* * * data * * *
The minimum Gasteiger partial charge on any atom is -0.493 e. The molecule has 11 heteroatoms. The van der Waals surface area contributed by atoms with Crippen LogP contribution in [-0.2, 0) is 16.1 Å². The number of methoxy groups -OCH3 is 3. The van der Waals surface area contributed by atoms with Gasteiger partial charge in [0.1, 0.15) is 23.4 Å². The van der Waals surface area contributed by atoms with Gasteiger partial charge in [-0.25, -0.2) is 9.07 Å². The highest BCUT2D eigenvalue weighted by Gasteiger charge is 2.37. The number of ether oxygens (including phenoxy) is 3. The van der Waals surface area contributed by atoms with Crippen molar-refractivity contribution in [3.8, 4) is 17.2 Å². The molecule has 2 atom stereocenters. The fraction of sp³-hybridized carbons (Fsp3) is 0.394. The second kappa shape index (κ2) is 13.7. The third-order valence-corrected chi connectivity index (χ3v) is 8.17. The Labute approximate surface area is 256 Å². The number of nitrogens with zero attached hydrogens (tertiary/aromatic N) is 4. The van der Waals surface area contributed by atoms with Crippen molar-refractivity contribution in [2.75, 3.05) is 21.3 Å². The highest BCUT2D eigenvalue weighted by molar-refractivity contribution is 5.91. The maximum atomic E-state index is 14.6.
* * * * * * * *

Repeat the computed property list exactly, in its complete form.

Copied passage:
The minimum Gasteiger partial charge on any atom is -0.493 e. The molecule has 11 heteroatoms. The van der Waals surface area contributed by atoms with Crippen LogP contribution in [-0.2, 0) is 16.1 Å². The number of methoxy groups -OCH3 is 3. The van der Waals surface area contributed by atoms with Gasteiger partial charge in [0.1, 0.15) is 23.4 Å². The van der Waals surface area contributed by atoms with Gasteiger partial charge in [-0.25, -0.2) is 9.07 Å². The highest BCUT2D eigenvalue weighted by Gasteiger charge is 2.37. The number of ether oxygens (including phenoxy) is 3. The van der Waals surface area contributed by atoms with Crippen molar-refractivity contribution in [3.8, 4) is 17.2 Å². The molecule has 2 atom stereocenters. The fraction of sp³-hybridized carbons (Fsp3) is 0.394. The second kappa shape index (κ2) is 13.7. The third-order valence-corrected chi connectivity index (χ3v) is 8.17. The Labute approximate surface area is 256 Å². The number of nitrogens with zero attached hydrogens (tertiary/aromatic N) is 4. The van der Waals surface area contributed by atoms with Crippen molar-refractivity contribution in [2.75, 3.05) is 21.3 Å². The highest BCUT2D eigenvalue weighted by molar-refractivity contribution is 5.91. The maximum atomic E-state index is 14.6.